Ford Motor Co. (NYSE: F) management and the car company’s new initiatives have been nearly ubiquitous the past few days. First with the goal of a fully autonomous car by 2021. Then the shifting of small car production to Mexico (which Donald Trump did not like). Also, a rock star video of company management. The markets have not been impressed. Ford’s shares have dropped over 4% in the five days, and 14% year to date (the S&P is up over 4% for the same period).
The reason for the drop is anxiety about Ford’s present, and the fact that its future endeavors look like those of many other large global manufacturers. Ford’s U.S. sales are up only 1.7% so far this year to 1,773,849. Ford brand car sales are down 11.3% to 478,777 for the same period. There is rising evidence that the recently red-hot American market has peaked.
Ford’s position in Europe is a very modest 6.6% of the EU market, and is not gaining. China is the world’s largest car market. Ford lags badly there well behind GM and Volkswagen. Ford’s market share is pegged below 4% well behind the two market leaders each of which has almost 15%. Every large car company is devoting substantial investment to catch pieces of the Chinese market. In the meantime, the growth of car sales in the country appears to have slowed.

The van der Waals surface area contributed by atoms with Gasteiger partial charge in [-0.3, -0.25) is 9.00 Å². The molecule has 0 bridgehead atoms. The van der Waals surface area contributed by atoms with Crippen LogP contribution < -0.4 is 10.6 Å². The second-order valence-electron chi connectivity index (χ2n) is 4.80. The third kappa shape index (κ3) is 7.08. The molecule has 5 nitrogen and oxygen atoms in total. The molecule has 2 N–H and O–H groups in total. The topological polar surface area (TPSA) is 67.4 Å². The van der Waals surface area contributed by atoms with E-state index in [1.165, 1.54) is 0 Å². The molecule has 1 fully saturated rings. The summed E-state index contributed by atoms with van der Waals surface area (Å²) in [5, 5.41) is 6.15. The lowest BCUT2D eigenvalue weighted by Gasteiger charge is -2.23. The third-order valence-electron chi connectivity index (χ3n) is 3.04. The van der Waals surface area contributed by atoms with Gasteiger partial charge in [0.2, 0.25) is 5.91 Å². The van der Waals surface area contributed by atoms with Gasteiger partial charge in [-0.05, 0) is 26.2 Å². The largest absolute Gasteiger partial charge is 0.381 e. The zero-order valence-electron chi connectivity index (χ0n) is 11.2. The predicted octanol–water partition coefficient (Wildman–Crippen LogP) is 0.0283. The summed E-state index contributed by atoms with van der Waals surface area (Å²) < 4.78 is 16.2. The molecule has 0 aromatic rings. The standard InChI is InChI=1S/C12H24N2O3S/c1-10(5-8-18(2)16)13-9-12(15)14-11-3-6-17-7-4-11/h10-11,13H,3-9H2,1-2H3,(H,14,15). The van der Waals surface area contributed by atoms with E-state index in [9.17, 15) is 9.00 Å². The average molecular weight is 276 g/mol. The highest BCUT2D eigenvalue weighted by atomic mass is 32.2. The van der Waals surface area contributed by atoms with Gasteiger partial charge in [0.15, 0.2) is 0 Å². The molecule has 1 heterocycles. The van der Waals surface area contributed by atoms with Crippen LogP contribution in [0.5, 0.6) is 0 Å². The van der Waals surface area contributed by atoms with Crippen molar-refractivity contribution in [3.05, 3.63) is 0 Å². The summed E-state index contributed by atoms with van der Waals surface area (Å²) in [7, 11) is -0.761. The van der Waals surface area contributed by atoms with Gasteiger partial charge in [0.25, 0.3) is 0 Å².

Ford’s efforts to take a lead role in self driving and electric cars looks similar to those of many other car companies and additionally non-car firms which would like to move into these markets. CEO Mark Fields said an all electric car is coming, and will have a range of 200 miles. It will enter a crowded market, which recently added the General Motors Co. (NYSE: GM) Chevy Bolt EV. In five years, all-electric cars will be a commodity.
The self-driving car business is so crowded that even a search engine company, Alphabet Inc. (NASDAQ: GOOGL), holds a lead position.
Ford’s stock is performing badly because management has not made the case it can pull away from the middle part of the global automotive field.